The name “intra-day trader” refers to a stock trader who opens and closes a position in a security in the same trading day. This can be buying and selling to capitalize on a potential rise in a security's value or shorting and covering the short to capitalize on a potential drop in value. Intra-day traders capitalize on small moves in the value of a security by using "leverage" or "margin", which basically means borrowing money.
Day traders and intra-day traders are at the top of the risk spectrum. They participate in rapidly changing market conditions, looking for quickly developing profit opportunities. Mostly these traders employ technical analysis to determine when conditions are right to enter either long or short, and then to exit (hopefully with a profit).
With the elevated risk comes the potential for extraordinary ROI (Return on Investment).
Intra-day traders are mostly full time traders and it is imperative that they dedicate themselves to the task during whatever market hours they trade. This usually requires the trader to dedicate themselves to continuous monitoring of one or (preferably) several screens of data in order to identify the most favorable market conditions and moments to enter and exit trades. Many intra-day traders have developed automated systems. They simply start their trading programs and let the computer do its job.
Determining where to enter trades is one of the primary challenges facing intra-day traders. By analyzing specific price-volatility patterns and the previous day’s price action, traders can better determine when trade entries are most likely to be followed by strong breakout moves. Developing the skills to quickly recognize patterns based on “price elasticity,” trading range, and cup depth can help them focus on these opportunities.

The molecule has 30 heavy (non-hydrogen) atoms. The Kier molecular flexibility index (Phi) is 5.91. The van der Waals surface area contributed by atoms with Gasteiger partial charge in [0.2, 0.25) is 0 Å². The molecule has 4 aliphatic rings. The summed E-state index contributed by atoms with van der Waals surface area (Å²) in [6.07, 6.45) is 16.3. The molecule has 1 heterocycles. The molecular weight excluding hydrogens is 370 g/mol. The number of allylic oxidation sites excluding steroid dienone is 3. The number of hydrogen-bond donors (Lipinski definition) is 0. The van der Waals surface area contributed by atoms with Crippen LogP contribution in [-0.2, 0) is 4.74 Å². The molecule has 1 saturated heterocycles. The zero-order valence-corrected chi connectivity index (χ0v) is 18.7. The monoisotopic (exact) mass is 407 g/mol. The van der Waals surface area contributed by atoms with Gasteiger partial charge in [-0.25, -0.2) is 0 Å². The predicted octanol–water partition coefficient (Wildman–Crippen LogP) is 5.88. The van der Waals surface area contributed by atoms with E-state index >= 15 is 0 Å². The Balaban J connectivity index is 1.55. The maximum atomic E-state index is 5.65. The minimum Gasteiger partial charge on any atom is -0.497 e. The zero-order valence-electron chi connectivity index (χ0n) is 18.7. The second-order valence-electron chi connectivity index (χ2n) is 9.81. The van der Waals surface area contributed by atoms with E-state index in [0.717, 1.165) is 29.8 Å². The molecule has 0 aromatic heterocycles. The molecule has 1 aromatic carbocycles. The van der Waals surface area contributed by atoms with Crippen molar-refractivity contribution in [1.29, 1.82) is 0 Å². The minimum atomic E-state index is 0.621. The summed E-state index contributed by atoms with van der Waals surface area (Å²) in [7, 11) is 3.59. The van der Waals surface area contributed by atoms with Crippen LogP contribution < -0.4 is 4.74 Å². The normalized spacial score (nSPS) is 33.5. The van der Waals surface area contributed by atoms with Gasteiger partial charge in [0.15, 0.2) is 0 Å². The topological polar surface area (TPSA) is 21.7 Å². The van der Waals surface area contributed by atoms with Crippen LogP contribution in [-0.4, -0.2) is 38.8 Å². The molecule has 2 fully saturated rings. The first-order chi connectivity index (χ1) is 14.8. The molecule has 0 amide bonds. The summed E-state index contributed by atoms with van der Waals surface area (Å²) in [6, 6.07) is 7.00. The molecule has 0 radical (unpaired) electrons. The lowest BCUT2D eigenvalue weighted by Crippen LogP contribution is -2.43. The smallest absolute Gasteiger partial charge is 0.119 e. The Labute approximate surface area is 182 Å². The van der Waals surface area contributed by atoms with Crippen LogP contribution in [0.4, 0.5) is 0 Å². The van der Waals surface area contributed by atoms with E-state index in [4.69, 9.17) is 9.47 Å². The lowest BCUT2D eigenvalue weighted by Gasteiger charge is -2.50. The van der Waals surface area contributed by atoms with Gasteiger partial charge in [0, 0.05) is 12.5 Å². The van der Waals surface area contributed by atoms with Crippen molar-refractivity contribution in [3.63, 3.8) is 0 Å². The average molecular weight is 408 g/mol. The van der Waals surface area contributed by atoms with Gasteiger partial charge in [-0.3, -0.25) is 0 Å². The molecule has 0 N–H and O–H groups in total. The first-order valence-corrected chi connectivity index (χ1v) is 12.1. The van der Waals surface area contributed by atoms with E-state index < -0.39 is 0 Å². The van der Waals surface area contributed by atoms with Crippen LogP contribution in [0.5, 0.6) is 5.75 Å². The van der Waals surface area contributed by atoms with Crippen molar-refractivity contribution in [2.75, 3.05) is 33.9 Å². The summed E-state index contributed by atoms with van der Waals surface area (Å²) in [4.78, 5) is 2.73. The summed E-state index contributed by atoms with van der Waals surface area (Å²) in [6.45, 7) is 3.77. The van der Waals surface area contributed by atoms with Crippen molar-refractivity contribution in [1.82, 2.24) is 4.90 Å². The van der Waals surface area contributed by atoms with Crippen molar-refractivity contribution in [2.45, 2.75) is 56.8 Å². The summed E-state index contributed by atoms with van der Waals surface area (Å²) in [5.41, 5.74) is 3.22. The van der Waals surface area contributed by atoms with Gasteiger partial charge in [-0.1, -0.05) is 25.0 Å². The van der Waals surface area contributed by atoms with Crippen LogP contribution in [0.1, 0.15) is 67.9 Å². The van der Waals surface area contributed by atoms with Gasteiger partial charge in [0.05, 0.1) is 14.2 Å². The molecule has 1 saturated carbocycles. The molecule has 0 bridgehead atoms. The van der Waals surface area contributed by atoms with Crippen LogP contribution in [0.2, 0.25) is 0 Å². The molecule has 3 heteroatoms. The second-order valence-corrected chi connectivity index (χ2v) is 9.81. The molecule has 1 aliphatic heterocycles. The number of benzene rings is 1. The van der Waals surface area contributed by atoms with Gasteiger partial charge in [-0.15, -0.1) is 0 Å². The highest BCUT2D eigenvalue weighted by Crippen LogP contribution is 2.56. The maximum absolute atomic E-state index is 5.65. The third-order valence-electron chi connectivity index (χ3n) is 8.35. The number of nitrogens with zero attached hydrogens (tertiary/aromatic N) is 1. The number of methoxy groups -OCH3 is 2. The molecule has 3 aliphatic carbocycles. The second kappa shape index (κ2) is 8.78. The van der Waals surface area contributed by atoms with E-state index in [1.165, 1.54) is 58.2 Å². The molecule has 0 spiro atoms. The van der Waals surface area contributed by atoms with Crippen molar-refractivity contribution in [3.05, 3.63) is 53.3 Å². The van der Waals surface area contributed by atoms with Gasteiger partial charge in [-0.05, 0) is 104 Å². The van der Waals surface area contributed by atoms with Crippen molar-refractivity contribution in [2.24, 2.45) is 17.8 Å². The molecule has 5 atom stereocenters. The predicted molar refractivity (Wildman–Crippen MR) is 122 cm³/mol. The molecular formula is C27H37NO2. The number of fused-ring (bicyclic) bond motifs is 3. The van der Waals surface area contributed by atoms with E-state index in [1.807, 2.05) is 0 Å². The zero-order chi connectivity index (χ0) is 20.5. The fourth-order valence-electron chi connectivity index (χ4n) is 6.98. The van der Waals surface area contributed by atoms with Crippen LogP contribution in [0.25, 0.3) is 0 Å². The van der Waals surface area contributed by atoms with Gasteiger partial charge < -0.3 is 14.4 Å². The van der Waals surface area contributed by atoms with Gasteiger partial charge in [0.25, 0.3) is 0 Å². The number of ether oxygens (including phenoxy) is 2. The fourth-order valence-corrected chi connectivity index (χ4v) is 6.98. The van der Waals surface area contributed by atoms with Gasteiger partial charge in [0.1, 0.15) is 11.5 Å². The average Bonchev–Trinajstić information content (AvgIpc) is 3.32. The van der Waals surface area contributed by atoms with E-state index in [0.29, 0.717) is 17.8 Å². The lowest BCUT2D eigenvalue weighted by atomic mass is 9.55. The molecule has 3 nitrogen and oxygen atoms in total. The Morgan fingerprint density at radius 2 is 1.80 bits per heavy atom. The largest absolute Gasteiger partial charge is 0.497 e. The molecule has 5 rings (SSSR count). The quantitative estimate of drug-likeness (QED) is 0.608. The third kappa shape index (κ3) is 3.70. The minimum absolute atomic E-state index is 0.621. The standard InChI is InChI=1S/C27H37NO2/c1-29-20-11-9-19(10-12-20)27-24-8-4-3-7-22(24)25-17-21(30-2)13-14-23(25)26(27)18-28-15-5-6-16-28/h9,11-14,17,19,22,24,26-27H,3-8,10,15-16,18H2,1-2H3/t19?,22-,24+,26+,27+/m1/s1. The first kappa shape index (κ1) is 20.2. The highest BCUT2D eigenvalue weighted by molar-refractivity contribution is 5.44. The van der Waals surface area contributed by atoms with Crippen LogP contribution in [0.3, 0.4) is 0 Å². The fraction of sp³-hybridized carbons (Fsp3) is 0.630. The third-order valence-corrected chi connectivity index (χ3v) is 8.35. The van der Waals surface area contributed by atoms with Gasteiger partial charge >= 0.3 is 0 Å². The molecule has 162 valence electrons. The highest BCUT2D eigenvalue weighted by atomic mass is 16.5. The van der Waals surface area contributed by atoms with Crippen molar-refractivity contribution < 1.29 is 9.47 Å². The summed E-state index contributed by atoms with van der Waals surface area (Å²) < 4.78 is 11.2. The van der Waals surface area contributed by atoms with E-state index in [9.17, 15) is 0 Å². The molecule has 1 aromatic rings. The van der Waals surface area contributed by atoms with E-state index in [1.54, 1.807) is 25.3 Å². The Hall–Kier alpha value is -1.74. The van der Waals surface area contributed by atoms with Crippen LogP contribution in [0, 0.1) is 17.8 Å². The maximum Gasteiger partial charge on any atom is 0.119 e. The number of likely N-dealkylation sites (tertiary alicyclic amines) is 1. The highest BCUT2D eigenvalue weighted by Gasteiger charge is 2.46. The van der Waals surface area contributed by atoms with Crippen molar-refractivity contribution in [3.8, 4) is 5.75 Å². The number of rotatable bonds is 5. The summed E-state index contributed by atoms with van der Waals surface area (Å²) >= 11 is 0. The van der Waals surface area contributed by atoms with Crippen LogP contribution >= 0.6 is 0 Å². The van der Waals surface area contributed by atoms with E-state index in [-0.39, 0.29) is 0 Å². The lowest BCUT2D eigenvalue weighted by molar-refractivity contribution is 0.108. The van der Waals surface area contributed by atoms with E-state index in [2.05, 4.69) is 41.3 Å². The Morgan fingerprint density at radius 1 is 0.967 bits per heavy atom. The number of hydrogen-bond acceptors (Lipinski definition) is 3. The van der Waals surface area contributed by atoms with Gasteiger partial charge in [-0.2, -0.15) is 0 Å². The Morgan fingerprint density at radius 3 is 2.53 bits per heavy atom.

Rules employed by intra-day traders
Many intra-day traders follow certain guidelines to limit losses. They:
- Invest what they can afford to lose - Intra-day trading carries more risk than investing in stocks and an unexpected movement can wipe out their entire investment in a few minutes.
- Choose highly liquid shares - Intra-day traders must square their positions at the end of the trading session.
- Trade only in two or three scrips at a time - There is a need to closely monitor the stock movements.
- Research watch list thoroughly.
- Fix entry price and target levels - The psychology of the buyer changes after they have bought a stock, which could interfere with their judgment and nudge them into selling too quickly even if the price moves up marginally.
- Use stop losses to contain impact - This helps the trader limit losses in case the share belies expectations and moves down (or up).
- Are not investors - Shares are bought with an ultra short-term horizon.
- Book profits when targets are met - Greed and fear are the two biggest hurdles for the intra-day trader.
- Don't fight the market trend - Even the most sophisticated analysis cannot predict which way the market will move.
- Remember small is beautiful - While stock investments can yield stupendous returns, be content with small gains from intra-day trading.
Because intra-day traders close out their positions in the stocks they own at the end of the day, whether winning or losing, some of the risks are limited. There is no hangover. Each day is a new day, and nothing can happen overnight to disturb an existing profit position.
Next: Intra-Day Scalp Traders »
- Introduction to Stock Trader Types
- Stock Traders’ vs. Stock Investors' Roles in the Marketplace
- Decision-Making Methods: Informed, Uninformed, Intuitive
- Informed Traders: Fundamental Traders, Technical Traders
- Swing Traders
- Buy and Hold Traders
- Value Traders
- Trend Traders
- KISS Traders
- Momentum Traders
- Range-bound Traders - Break-out Traders - Channel Traders
- Options Traders
- Options Seller Traders
- Day Traders
- Pattern Day Traders
- Intra-Day Traders
- Intra-Day Scalp Traders
- Contrarian Traders
- Active and Passive Traders
- Futures Traders
- Forex Traders
- Online Stock Traders
- Pivot Traders
- News Traders
- Noise Traders
- Sentiment-Oriented Technical Traders
- Intuitive Traders
- Price Action Traders
- Price Traders
- Detrimental Traders
- Unsuccessful Types of Stock Traders
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